“ Obadiah 1:3
Self-deception occurs when people who are committed to certain values act against those values while convincing themselves that what they are doing does not in fact violate those values.
We exhibit an amazing agility in avoiding the truth about who we are and what we do. Our failures in being honest with ourselves are instances of self-deception. All of us are, have been, or could be self-deceivers and we are prone to it, capable of it, and never more likely to be in its grip than in those moments when we are sure we are not. As people of faith, we are called to be honest in our dealings with God, with others and with ourselves.
Self-deception lurks in denials, double-mindedness, rationalizations, cover-ups and cover stories, elaborate and almost convincing justifications, excuses, attributions of blame and evasions of responsibility.
The fact that we are easily self-deceived should surprise no Christian for, as the inspired prophet Jeremiah wrote centuries ago, “The heart is more deceitful than all else and is desperately sick, who can understand it?” (Jer. 17:9)
Jeremiah quickly adds, “I, the Lord, search the heart and I test the mind, even to give to each man according to his ways, according to the results of his deeds” (v.10). However, this deceitful heart, which each of us inherits as a result of the fall of Adam, leaves us in a bit of a quandary. We are people with deceitful hearts, and at times incomprehensible motives.
If even the best and most sincere can be deceived by their own hearts, then how can we have confidence that any of our actions, thoughts or motives is pure? How can we be sure that we are not deluding ourselves no matter how hard we try to live in integrity? How then can any of us hope to live in such a way that we please God?
The key is the infallible revelation found in Scripture. Perhaps James explains it best when he compares the Word of God to a mirror;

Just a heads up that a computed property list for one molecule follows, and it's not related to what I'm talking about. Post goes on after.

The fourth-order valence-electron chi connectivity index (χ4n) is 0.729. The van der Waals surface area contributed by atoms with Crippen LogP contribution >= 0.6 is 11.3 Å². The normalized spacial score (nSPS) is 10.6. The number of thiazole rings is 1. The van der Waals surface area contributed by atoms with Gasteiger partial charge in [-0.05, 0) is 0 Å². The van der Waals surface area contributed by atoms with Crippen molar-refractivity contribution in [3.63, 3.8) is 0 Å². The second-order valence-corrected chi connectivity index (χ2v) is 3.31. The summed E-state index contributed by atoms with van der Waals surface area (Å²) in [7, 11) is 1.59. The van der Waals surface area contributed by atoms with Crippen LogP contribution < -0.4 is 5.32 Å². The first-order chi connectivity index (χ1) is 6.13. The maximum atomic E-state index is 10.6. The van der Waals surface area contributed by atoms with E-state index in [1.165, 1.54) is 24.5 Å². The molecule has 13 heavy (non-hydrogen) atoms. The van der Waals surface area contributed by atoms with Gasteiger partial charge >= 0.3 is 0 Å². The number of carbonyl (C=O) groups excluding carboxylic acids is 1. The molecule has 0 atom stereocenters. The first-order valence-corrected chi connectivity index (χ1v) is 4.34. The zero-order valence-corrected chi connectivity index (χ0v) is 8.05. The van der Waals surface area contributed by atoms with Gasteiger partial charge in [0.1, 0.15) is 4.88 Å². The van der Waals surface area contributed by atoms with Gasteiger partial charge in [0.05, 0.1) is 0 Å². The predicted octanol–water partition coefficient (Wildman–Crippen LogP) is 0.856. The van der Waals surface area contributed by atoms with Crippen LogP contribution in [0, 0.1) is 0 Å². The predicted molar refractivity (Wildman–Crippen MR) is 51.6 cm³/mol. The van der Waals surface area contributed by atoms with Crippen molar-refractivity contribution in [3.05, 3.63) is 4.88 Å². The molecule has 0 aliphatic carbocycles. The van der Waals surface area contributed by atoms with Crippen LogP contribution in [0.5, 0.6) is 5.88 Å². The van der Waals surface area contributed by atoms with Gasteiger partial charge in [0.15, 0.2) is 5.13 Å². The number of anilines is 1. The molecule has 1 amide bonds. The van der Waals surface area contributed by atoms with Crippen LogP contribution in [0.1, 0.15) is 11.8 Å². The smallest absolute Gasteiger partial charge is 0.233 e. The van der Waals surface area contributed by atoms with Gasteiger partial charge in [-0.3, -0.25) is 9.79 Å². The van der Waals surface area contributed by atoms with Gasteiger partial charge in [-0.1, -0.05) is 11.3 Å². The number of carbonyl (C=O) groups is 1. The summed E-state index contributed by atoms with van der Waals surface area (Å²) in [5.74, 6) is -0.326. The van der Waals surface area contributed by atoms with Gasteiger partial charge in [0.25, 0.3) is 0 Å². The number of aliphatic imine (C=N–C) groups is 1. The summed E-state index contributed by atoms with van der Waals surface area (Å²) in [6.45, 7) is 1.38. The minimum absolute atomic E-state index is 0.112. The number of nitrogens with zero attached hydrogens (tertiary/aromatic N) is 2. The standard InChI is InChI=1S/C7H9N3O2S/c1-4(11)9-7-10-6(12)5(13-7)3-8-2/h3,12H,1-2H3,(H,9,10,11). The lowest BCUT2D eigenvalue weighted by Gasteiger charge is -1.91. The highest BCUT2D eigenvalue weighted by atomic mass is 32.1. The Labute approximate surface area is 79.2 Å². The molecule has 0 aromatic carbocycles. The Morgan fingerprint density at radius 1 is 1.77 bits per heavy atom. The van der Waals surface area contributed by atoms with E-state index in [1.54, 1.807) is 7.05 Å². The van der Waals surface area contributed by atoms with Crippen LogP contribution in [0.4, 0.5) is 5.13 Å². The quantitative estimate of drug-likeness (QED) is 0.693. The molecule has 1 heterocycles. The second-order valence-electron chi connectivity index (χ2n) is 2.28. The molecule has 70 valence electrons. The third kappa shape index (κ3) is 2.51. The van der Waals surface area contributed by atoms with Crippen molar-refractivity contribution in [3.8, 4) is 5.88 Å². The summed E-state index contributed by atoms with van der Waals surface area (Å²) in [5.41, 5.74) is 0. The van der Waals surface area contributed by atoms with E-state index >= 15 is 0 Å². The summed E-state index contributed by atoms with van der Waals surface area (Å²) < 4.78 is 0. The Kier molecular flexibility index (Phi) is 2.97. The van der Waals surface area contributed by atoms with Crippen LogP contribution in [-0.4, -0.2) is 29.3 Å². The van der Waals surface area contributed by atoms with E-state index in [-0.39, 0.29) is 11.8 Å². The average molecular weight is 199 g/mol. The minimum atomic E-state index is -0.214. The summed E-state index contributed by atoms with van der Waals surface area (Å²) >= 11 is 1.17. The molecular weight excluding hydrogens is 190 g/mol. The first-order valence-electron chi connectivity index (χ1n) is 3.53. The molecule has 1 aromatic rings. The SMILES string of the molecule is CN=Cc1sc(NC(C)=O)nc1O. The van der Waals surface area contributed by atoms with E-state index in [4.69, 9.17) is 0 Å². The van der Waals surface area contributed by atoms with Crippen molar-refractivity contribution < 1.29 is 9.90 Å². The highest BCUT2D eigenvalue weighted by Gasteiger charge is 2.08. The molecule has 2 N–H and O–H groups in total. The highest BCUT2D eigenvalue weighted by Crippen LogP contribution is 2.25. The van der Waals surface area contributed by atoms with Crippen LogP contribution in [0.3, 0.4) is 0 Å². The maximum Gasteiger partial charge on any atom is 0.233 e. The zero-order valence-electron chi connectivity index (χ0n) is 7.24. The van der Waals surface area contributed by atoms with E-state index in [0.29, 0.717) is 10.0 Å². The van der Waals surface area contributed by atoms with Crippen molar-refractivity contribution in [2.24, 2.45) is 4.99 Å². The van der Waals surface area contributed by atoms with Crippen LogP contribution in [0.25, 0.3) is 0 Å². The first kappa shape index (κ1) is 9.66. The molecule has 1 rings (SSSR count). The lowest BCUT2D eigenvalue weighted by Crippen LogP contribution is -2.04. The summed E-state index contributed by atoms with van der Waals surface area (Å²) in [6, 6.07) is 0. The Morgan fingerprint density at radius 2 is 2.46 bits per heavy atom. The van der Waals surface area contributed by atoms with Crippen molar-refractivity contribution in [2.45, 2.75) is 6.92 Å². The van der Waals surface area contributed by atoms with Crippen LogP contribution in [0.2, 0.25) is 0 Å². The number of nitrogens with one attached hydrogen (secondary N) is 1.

“But prove yourselves doers of the word, and not merely hearers who delude themselves. For if anyone is a hearer of the word and not a doer, he is like a man who looks at his natural face in a mirror; for once he has looked at himself and gone away, he has immediately forgotten what kind of person he was. But one who looks intently at the perfect law, the law of liberty, and abides by it, not having become a forgetful hearer but an effectual doer, this man will be blessed in what he does.” James 1:22-25 NIV
The only means we have to free ourselves from habitual self-deception is the mirror of the Word of God. The Scriptures reveal God’s objective standards by which we can examine our actions, thoughts and even motives, to determine if they are in compliance with righteousness.
If we were to determine our standing before the Lord by feelings and guesses we would be drifting on a sea of subjectivity. God has graciously not abandoned us to such folly but has given us clear detail and understanding in the ways that He would have us live. We are to examine ourselves in the light of God’s mirror and determine if we are living as He desires. Every area of our lives should be given careful attention in Scripture so that we might live with assurance before our Lord.